Daniel is an elderly homeless man who finally received assistance for subsidized housing. The Guiterrez family – parents and four children – have been living in a single rented room in a mobile home. Lakiyah and her children are fleeing domestic violence. The Mitchell family had an infestation of bedbugs. The Adams family lost their possessions in a fire. Marina is coming home from the hospital to a broken down mattress that sits on the floor.
The stories of people in dire need of furniture in Alamance County, N.C., are varied and heart-wrenching – coming from homelessness, fleeing domestic violence, house fires, bed bug infestations, physical or mental illness, and extreme poverty.
Volunteers at the furniture ministry of First Presbyterian Church of Burlington have their own varied and inspiring stories: retirees with a surplus of energy and talents for organization, woodworking and personal relations; and young people who like the rewards of spending one Saturday morning a month delivering furniture to those in need.
“The ministry is a great benefit to us, and energizing for our church,” says Nan Perkins, a ruling elder at First Presbyterian and one of five volunteers who answer referral requests from local agencies. “Different people get to exercise their different talents: refinishing furniture, rebuild tables, procure linens and other items, wash and fold donated items, work with clients and organize work days.”
The ministry was inspired by a parishioner whose public school pupil’s family was left homeless after a fire in 2003. Suspecting that fellow church members had spare or leftover basic furniture and furnishings available, this pioneer organizer quickly marshaled interest in responding to her student’s need. And just like the biblical example of the multiplication of loaves and fishes, plenty of home goods were made available to this initial family, and much was left to distribute even further. Since the mission was born, the furniture ministry has grown into a thriving and sustainable outreach that assisted 175 families including 288 children in 2014, three times the number of families who were helped in 2011.
The stated mission of the ministry is “to provide new or gently used furniture to those in need, treating each client graciously, with Christian hospitality.” The top priority is to get children off the floor and into warm, conformable beds. In 2014, 288 beds with bedding – one for each child served – were delivered in 2014.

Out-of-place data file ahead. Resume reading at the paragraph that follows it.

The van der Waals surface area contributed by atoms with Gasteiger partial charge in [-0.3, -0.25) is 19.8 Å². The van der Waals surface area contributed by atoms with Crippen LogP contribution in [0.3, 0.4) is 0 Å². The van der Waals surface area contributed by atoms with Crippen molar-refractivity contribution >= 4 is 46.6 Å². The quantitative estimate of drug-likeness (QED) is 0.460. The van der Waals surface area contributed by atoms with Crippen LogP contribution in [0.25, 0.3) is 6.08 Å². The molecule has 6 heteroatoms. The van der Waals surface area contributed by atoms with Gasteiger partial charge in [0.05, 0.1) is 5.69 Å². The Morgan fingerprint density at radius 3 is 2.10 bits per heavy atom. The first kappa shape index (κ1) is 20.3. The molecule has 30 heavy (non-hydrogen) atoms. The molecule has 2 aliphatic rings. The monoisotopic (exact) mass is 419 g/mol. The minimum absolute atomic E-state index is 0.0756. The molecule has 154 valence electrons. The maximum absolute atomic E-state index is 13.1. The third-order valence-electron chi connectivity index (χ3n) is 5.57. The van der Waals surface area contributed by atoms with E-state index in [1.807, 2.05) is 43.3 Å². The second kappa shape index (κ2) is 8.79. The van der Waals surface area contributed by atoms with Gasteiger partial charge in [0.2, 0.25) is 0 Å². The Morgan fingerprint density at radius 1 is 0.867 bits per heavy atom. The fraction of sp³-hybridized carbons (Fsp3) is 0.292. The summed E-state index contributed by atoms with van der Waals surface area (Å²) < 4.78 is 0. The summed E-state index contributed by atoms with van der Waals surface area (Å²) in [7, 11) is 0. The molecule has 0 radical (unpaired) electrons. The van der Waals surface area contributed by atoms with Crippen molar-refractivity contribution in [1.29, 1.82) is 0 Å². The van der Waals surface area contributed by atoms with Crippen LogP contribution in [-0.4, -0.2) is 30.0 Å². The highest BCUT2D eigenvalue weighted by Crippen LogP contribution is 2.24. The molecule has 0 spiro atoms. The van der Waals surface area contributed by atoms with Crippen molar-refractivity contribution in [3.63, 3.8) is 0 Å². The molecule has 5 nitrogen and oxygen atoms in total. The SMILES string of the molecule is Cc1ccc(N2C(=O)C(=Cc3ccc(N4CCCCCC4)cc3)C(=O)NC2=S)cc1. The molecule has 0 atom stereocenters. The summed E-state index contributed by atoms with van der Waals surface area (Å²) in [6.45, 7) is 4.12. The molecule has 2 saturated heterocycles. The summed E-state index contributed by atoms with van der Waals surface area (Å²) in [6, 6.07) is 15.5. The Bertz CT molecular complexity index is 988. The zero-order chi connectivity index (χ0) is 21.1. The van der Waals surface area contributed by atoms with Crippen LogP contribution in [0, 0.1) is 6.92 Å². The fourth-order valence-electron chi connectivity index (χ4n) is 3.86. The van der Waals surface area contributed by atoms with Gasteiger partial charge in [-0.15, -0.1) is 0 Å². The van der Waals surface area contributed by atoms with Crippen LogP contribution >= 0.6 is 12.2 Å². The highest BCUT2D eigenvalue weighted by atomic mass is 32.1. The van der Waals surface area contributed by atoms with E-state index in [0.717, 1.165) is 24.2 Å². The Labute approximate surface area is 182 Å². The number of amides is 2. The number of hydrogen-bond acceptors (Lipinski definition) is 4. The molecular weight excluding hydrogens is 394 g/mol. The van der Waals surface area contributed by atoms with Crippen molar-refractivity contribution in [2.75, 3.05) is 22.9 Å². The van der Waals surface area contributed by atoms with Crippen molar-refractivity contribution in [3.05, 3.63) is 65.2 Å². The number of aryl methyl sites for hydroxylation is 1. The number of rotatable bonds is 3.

Perkins says the children’s bed and mattress distribution is a highlight for everyone. “One of the joys of this ministry is to see how happy and excited the children are to receive their own bed – many of them jump in and insist on helping to unload their bed from the truck.”
When the church undertook a campus expansion, room for the furniture ministry was allocated in the newly constructed outreach center. Meals on Wheels and a Women’s Resource Center are located on the ground floor of the building; warehouse space for the furniture ministry occupies the basement.
The ministry accepts donated furniture in good condition, storing it in the warehouse and in space donated by church members. One Saturday a month the furniture is delivered to families who have been referred by social workers at partner agencies in Alamance County. Families who are able are allowed to pick up their own items.
“It’s a project most any church can undertake with a little planning and cooperation,” says David Vaughan, a ruling elder at First Presbyterian and volunteer with the furniture ministry.
That cooperation is show in the way the ministry is completely volunteer run. A committee of ten manages the considerable day-to-day work of assisting clients, picking up donated items and planning the work days which draw an additional 15-20 volunteers.
The rapid growth of the furniture ministry is attributed to congregational and community support. The ministry’s operating budget funded by the church has grown from $500 annually to $6,000 in 2014. Elon University, Alamance Regional Medical Center, and other organizations have been generous in donating furniture they are replacing. Additionally, Elon University runs a “Don’t trash it,” campaign at the end of the school year to collect used linens and furniture that students aren’t taking with them.
In 2014 First Presbyterian donated $3,000 of their mission budget to the furniture ministry. In 2015 the church is doubling that amount and continues to see the ministry as a mission priority.
“The best part about the furniture ministry is realizing you’re meeting a real need,” says Perkins. “Our clients are truly in need and truly can’t afford to outfit their homes. As a homemaker myself, one who takes pride in their home, it’s a gift to be able to help people set up their homes.”
Editor’s Note: Names of furniture ministry clients were changed to protect their privacy.